The Book of Ka
The Dew Breaker is a collection of nine separate but loosely interconnected stories. The first entry is narrated by a young woman from Haiti named Ka who lives in New York but finds herself traveling to Florida along with her father on a mission to sell a sculpture of her dad to a famous Haitian television personality named Gabrielle Fonteneau. After spending the night in a hotel, she wakes up to discover her father missing—along with the mahogany representation of him. Finally, as the day’s light begins to disappear on the horizon, her father reappears, but not with the sculpture. Instead, he transports Ka to the lake where he threw it into the water, stimulating great anger in his daughter at why he would do such a thing. The answer he provides is that he felt he was not worthy of the being immortalized as art. He then is moved to confess that the stories she’s heard all her life about his being imprisoned in Haiti are not true. In fact, he was employed to kill and torture many of those who were prisoners, but begs her to believe he regrets his actions and is no longer capable of doing such things. Upon returning to the hotel, Ka makes a phone to her mother, demanding to know how she could stay with him. Her mother responds by saying that it was meeting her that caused him to end that life and so, in effect, she saved his life. The next day sees Ka and her father meeting with Gabrielle over lunch. Ka’s father lies about his home in Haiti as a matter of protection against being identified. The long journey home seems to Ka one of unbearable emotional turmoil as she tries coming to grips with what she’s learned.
A husband who has already immigrated to New York from Haiti is about to see his wife for the first time in seven years when she arrives at JFK airport in NYC. During those seven years, he has acquired a green card to work and save enough for his wife to join him. He holds two janitor jobs and shares and a basement apartment rented from Ka’s parents. When he leaves for the next morning, she stays alone in the apartment with the radio tuned to Haitian stations. This continues for a week out of distress over the possibility of getting lost if she dared left the apartment while alone. When the weekend arrives, her husband finally convinces her to step outside and visit a park in Brooklyn, but this only bring on loving memories of the time long before they were younger and did things in Haiti like go on picnics surrounded by other Haitians who spoke the same language and shared the same culture.
The site of the picnic—Brooklyn—is the place that a Haitian immigrant on the verge of turning 40 calls home. Nadine is a hospital nurse whose finds herself growing less and less interested in calling her parents back home in Haiti. A breakup with a boyfriend and a recent abortion are still fueling her mental and emotional state which finds her living an increasingly more isolate life of alienation from everyone around her. The constant attention required of Ms. Hinds after a surgical procedure that has left her mute is not helping things. One night she breaks down and decides to call the ex-boyfriend only to learn that he now has an unlisted number. The man turns out to be none other than husband who has just reunited with his wife. When she calls her mother, the conversation doesn’t move beyond meaningless trivialities. After helping Ms. Hinds check out of the hospital, Nadine is suddenly stopped cold by her reflection in the elevator doors showing a distorted and enlarged version of herself which instantly brings to mind that the image is exactly how she would look for real today if she hadn’t aborted the baby inside her seven months earlier.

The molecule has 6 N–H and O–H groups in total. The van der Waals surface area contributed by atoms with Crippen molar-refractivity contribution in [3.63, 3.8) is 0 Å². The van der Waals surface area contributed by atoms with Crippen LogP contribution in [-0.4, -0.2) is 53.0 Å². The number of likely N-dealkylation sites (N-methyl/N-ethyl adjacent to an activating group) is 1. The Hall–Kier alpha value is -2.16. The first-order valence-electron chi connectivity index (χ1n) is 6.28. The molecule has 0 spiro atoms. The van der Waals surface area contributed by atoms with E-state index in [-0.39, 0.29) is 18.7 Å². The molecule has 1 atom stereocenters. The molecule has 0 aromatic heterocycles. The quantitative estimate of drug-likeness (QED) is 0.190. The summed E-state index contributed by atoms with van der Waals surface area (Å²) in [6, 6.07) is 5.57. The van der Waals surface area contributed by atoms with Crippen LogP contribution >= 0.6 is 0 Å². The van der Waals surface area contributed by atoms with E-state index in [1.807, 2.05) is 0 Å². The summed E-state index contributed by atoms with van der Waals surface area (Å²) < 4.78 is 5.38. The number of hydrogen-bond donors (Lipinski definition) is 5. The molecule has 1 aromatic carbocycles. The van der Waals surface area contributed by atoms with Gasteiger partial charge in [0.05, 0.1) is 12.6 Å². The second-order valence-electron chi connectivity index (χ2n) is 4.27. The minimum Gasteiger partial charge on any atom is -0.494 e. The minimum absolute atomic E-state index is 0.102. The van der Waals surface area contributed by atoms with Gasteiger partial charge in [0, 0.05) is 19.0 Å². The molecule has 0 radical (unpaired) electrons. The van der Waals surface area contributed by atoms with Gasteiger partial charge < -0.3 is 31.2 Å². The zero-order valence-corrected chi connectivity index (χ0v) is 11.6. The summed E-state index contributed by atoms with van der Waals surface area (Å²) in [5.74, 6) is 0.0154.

The Book of Miracles
Narrated by Anne, mother of Ka, this story relates the events as the family drove to attend mass one Christmas Eve. Only Anne is convinced of the existence of miracles and the drive crackled with anticipation since midnight Mass is the only time all three ever attend church as a family. As the Mass is taking place, a man is spotted among the crowd who looks just the face sporting so many fliers in the neighborhood. The man on the fliers is Emmanuel Constant who is wanted for murder and torture back home in Haiti. The fliers trouble Anne because of the worry that one day one of the posters will feature the face of her husband. The worst part of that eventuality would be that Ka would have finally discovered the deep, dark secret of her father’s past. On the way to receiving Holy Communion, Anne gets a closer look and realizes he is not the face on the fliers after all. Even so, the experience is profound enough for her to commit to never attending Mass again just on the offhand chance that some there might recognize her husband.
Dany is one of the tenants sharing the apartment with Nadine’s former boyfriend who has recently reunited with his wife. On a return trip to Haiti to visit his blind Aunt Estina, Dany desperately wants to inform her that he has finally managed to track down in New York the person responsible for murdering his parents and blinding her. When he first launches into his story, he is almost immediately interrupted by another visitor. The ensuing night is marked by dreams of how he tells Aunt Estina the news as well as memories of the awful night that started his quest. Although just six years old, he vividly recalls seeing the man who not only killed his parents and blinded his aunt, but threatened to shoot him as well. Many years later, Dany found himself living in the very same house as the man who committed these atrocities. He wants to tell his aunt about how he once went into the man’s bedroom late at night with the intention of exacting retribution, but how the fear that he might just be mistaken about the identity brought him to reason. The story will forever remain unheard by is aunt when he learns the next day that she died peacefully in her sleep.